John Leverso of the University of Illinois at Chicago
Poster: Growing Up: The Effects of Adolescence on Future Criminal Activity in Serious Juvenile Offenders (PDF 2.4MB)
Leverso is a junior Sociology and Psychology double major at UIC graduating in 2014 and holds an Associate Degree in Science from Lincoln Trail Community College. He currently holds a perfect 4.0 GPA and is a member of the Golden Key International Honor Society and is on the Dean's list. After graduation he intends to pursue a career in research and teaching at a major research institution. To accomplish this, he would like to continue his studies and eventually receive a PhD in Criminal Justice, Sociology, or Social Work, with a particular focus on juvenile delinquency. In 2012, Leverso worked as a research assistant at the Jane Addams College of Social Work; within the UIC Chancellor's Undergraduate Research Award Program; and also completed an independent study project at the UIC Department of Sociology, where he studied factors that influence juvenile recidivism. As a result, he is listed as an author in the forthcoming book chapter to be published by Oxford University Press in the second edition of "Juvenile Justice Sourcebook: Past, Present, and Future." Leverso is also versed in SPSS, Stata, and SAS. He is active both on and off campus: he has served as an assistant peer educator, and in 2011, organized and participated in a charity 5K run to benefit the Domestic Violence Prevention Fund. Additionally, for the past few years Leverso has volunteered as a tutor and motivational speaker at the local prison speaking to inmates about anger management, benefits of education, routes to healthy living, and the importance of maintaining a positive outlook on life. He worked with Justin Gaertner in the National Archive of Criminal Justice Data.
Sruthi Naraharisetti of Michigan State University
Naraharisetti is a junior with a double major in Interdisciplinary Studies in Health (Economics) and Social Relations & Policy graduating in 2014. In 2011, she participated in a study abroad program in South Africa focusing on race relations. She is trilingual (English, Spanish, and Telugu). She also is experienced with Stata. After graduation, Naraharisetti would like to pursue a PhD that encompasses the intersection of economics, health, and race/ethnicity. Since 2011, she has volunteered at the Village Summit in Lansing, Michigan, providing services for vulnerable youth in the area and, in 2012, she served as a student organizer for the Global Youth for Education and Change (GYEC) in South Africa. In this role she inspired young people to cultivate relationships that advance the practice of responsible and strategic global service, with a specific focus on HIV/AIDS. Additionally, Naraharisetti serves as the student leader at the Multi-Racial Unity Living Experience (MRULE) Program at MSU, where she managed analysis of qualitative research, and she has mentored at the MAGIC (Maximizing Academic Growth in College) Program on campus. Naraharisetti has a passion for social justice, and her recent research looked closely at the historical treatment of African-American men in prisons compared to the contemporary treatment of prisoners and the corresponding medical services. She worked with Abayomi Israel in the Resource Center for Minority Data (RCMD).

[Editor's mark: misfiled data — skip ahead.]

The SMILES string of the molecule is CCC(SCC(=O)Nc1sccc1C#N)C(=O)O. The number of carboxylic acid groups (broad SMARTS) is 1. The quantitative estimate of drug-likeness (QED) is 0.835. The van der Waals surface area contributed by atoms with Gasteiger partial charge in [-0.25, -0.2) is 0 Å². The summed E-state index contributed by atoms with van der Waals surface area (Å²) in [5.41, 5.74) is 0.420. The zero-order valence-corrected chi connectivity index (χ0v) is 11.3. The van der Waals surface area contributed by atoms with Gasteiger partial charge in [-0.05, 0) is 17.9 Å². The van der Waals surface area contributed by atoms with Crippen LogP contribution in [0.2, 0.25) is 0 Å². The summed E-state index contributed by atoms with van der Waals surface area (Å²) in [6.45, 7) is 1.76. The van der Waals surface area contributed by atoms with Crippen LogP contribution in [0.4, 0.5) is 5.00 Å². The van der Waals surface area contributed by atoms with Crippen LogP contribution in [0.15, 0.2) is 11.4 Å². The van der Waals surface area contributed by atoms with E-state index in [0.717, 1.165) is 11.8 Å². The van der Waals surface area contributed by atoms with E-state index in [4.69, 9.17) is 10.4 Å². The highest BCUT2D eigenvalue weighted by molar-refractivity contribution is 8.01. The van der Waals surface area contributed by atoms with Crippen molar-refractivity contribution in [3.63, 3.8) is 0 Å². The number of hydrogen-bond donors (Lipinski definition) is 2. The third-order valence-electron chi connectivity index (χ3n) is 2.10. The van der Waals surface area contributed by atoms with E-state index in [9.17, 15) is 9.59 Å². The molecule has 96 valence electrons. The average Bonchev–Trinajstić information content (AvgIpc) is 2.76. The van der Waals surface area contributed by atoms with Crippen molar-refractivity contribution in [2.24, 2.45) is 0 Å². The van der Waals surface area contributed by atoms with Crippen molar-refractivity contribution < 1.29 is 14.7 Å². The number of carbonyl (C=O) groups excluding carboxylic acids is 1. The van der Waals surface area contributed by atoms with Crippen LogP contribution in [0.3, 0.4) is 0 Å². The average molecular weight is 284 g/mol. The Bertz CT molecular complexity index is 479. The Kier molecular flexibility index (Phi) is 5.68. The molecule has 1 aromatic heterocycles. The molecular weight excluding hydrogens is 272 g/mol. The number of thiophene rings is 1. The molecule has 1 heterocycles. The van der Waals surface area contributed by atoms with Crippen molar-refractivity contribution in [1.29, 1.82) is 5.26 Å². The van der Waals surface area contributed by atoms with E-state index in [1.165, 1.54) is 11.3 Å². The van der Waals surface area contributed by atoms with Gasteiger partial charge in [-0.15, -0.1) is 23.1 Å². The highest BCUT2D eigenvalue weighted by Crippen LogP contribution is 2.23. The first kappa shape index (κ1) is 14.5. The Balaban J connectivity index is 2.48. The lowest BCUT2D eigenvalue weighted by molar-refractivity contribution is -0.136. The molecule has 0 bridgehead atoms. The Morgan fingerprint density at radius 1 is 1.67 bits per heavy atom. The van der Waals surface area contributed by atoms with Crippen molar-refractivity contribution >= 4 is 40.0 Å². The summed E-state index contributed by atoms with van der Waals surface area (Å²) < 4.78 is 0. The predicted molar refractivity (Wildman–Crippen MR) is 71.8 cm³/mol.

Ryan Thompson of the University of Akron (Ohio)
Poster: Familial Attitudinal Transference Revisited: The Transference of Concrete and Abstract Political Attitudes Between Same- and Opposite-sex Parent-Child Dyads (PDF 929KB)
Ryan Thompson is a Political Science major with a minor in Economics graduating in 2014. He also plans to graduate with a certificate in Applied Politics and is both a Presidential Scholarship recipient and the Ray C. Bliss Institute of Applied Politics Scholarship recipient. He is fluent in both English and French and is experienced in the SPSS and R statistical systems. After graduation he would like to pursue a PhD in Political Psychology with the hopes of one day becoming a social science researcher and professor. Earlier this year, he participated in the University of Akron Student Innovation Symposium (UASIS), and in 2012, attended the Association of College Unions International (ACUI) Region 7 Conference at the University of Michigan-Dearborn. Additionally, he serves as the Student Trustee on the University of Akron Board of Trustees and in 2012 was selected to represent his university at the Complete College Ohio Conference at Columbus State Community College. Outside of classroom, Thompson serves as a Member Service Representative at Truliant Federal Credit Union and volunteers on and off campus. Most notably, as part of the Serve Akron project, Thompson participated in an alternative spring break experience, where he helped communities with house building, did maintenance projects, and worked with sick and disabled children. In 2011, Thompson studied the relationship between Monday Night Football contest outcomes and voter turnout in the counties with NFL teams that had competed the night before a presidential election. He worked with Curtis Dobbs in the General Archive.
The Quantitative Social Science Research at the University of Michigan is a National Science Foundation REU site, and receives major funding from the National Science Foundation under Grant No. 1062317. Any opinions, findings, and conclusions or recommendations expressed in this material are those of the author(s) and do not necessarily reflect the views of the National Science Foundation.